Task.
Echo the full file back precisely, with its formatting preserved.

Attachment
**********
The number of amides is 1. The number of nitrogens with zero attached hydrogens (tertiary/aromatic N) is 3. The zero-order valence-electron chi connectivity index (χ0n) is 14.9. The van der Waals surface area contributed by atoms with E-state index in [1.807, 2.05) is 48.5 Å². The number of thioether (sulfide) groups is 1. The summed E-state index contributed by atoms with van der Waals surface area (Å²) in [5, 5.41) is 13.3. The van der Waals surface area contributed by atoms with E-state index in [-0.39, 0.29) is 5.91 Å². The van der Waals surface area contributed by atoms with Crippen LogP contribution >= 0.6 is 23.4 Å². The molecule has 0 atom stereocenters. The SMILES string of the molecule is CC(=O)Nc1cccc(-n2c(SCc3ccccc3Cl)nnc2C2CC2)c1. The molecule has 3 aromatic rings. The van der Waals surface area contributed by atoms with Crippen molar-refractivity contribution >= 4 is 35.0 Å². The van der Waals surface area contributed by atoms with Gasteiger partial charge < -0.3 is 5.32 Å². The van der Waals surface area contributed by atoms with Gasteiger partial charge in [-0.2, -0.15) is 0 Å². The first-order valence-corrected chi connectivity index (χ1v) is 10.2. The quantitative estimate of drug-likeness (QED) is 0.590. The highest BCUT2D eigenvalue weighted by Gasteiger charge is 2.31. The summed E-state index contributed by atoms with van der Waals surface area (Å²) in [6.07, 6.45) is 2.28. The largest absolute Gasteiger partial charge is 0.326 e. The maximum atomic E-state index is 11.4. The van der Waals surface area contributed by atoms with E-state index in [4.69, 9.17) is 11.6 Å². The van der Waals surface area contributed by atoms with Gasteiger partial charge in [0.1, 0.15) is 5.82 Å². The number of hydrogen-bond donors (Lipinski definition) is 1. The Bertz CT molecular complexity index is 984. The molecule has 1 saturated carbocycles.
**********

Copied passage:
The number of amides is 1. The number of nitrogens with zero attached hydrogens (tertiary/aromatic N) is 3. The zero-order valence-electron chi connectivity index (χ0n) is 14.9. The van der Waals surface area contributed by atoms with E-state index in [1.807, 2.05) is 48.5 Å². The number of thioether (sulfide) groups is 1. The summed E-state index contributed by atoms with van der Waals surface area (Å²) in [5, 5.41) is 13.3. The van der Waals surface area contributed by atoms with E-state index in [-0.39, 0.29) is 5.91 Å². The van der Waals surface area contributed by atoms with Crippen LogP contribution >= 0.6 is 23.4 Å². The molecule has 0 atom stereocenters. The SMILES string of the molecule is CC(=O)Nc1cccc(-n2c(SCc3ccccc3Cl)nnc2C2CC2)c1. The molecule has 3 aromatic rings. The van der Waals surface area contributed by atoms with Crippen molar-refractivity contribution >= 4 is 35.0 Å². The van der Waals surface area contributed by atoms with Gasteiger partial charge < -0.3 is 5.32 Å². The van der Waals surface area contributed by atoms with Gasteiger partial charge in [-0.2, -0.15) is 0 Å². The first-order valence-corrected chi connectivity index (χ1v) is 10.2. The quantitative estimate of drug-likeness (QED) is 0.590. The highest BCUT2D eigenvalue weighted by Gasteiger charge is 2.31. The summed E-state index contributed by atoms with van der Waals surface area (Å²) in [6.07, 6.45) is 2.28. The largest absolute Gasteiger partial charge is 0.326 e. The maximum atomic E-state index is 11.4. The van der Waals surface area contributed by atoms with E-state index in [4.69, 9.17) is 11.6 Å². The van der Waals surface area contributed by atoms with Gasteiger partial charge in [0.1, 0.15) is 5.82 Å². The number of hydrogen-bond donors (Lipinski definition) is 1. The Bertz CT molecular complexity index is 984. The molecule has 1 saturated carbocycles.